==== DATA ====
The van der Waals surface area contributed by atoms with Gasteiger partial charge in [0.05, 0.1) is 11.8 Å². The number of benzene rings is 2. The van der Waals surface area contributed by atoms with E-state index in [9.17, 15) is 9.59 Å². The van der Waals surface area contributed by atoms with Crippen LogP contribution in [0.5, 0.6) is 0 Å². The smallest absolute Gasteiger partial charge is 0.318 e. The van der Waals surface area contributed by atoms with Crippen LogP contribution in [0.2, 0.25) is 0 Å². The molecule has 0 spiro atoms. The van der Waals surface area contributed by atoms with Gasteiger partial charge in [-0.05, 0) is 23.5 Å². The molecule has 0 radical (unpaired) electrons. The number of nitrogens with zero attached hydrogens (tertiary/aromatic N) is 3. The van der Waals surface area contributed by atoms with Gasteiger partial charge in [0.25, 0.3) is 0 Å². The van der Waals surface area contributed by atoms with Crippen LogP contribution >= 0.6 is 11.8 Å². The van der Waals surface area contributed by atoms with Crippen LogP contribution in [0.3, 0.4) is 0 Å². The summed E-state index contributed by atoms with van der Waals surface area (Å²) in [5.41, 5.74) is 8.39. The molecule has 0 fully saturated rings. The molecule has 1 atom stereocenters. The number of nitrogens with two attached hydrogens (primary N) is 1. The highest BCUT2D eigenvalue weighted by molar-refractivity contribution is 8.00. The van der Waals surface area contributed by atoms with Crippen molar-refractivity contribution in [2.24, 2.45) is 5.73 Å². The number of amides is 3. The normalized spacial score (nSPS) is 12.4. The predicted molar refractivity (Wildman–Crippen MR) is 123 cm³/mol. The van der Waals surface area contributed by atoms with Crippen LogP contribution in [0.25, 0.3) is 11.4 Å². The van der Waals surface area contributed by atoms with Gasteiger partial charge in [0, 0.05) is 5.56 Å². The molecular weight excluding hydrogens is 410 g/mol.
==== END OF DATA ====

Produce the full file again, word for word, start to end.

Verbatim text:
The van der Waals surface area contributed by atoms with Gasteiger partial charge in [0.05, 0.1) is 11.8 Å². The number of benzene rings is 2. The van der Waals surface area contributed by atoms with E-state index in [9.17, 15) is 9.59 Å². The van der Waals surface area contributed by atoms with Crippen LogP contribution in [0.5, 0.6) is 0 Å². The smallest absolute Gasteiger partial charge is 0.318 e. The van der Waals surface area contributed by atoms with Crippen LogP contribution in [0.2, 0.25) is 0 Å². The molecule has 0 spiro atoms. The van der Waals surface area contributed by atoms with Gasteiger partial charge in [-0.05, 0) is 23.5 Å². The molecule has 0 radical (unpaired) electrons. The number of nitrogens with zero attached hydrogens (tertiary/aromatic N) is 3. The van der Waals surface area contributed by atoms with Gasteiger partial charge in [0.25, 0.3) is 0 Å². The van der Waals surface area contributed by atoms with Crippen LogP contribution >= 0.6 is 11.8 Å². The van der Waals surface area contributed by atoms with Crippen LogP contribution in [0.3, 0.4) is 0 Å². The summed E-state index contributed by atoms with van der Waals surface area (Å²) in [5.41, 5.74) is 8.39. The molecule has 0 fully saturated rings. The molecule has 1 atom stereocenters. The number of nitrogens with two attached hydrogens (primary N) is 1. The highest BCUT2D eigenvalue weighted by molar-refractivity contribution is 8.00. The van der Waals surface area contributed by atoms with Crippen molar-refractivity contribution in [2.24, 2.45) is 5.73 Å². The number of amides is 3. The normalized spacial score (nSPS) is 12.4. The predicted molar refractivity (Wildman–Crippen MR) is 123 cm³/mol. The van der Waals surface area contributed by atoms with Crippen LogP contribution in [0.25, 0.3) is 11.4 Å². The van der Waals surface area contributed by atoms with Gasteiger partial charge in [0, 0.05) is 5.56 Å². The molecular weight excluding hydrogens is 410 g/mol.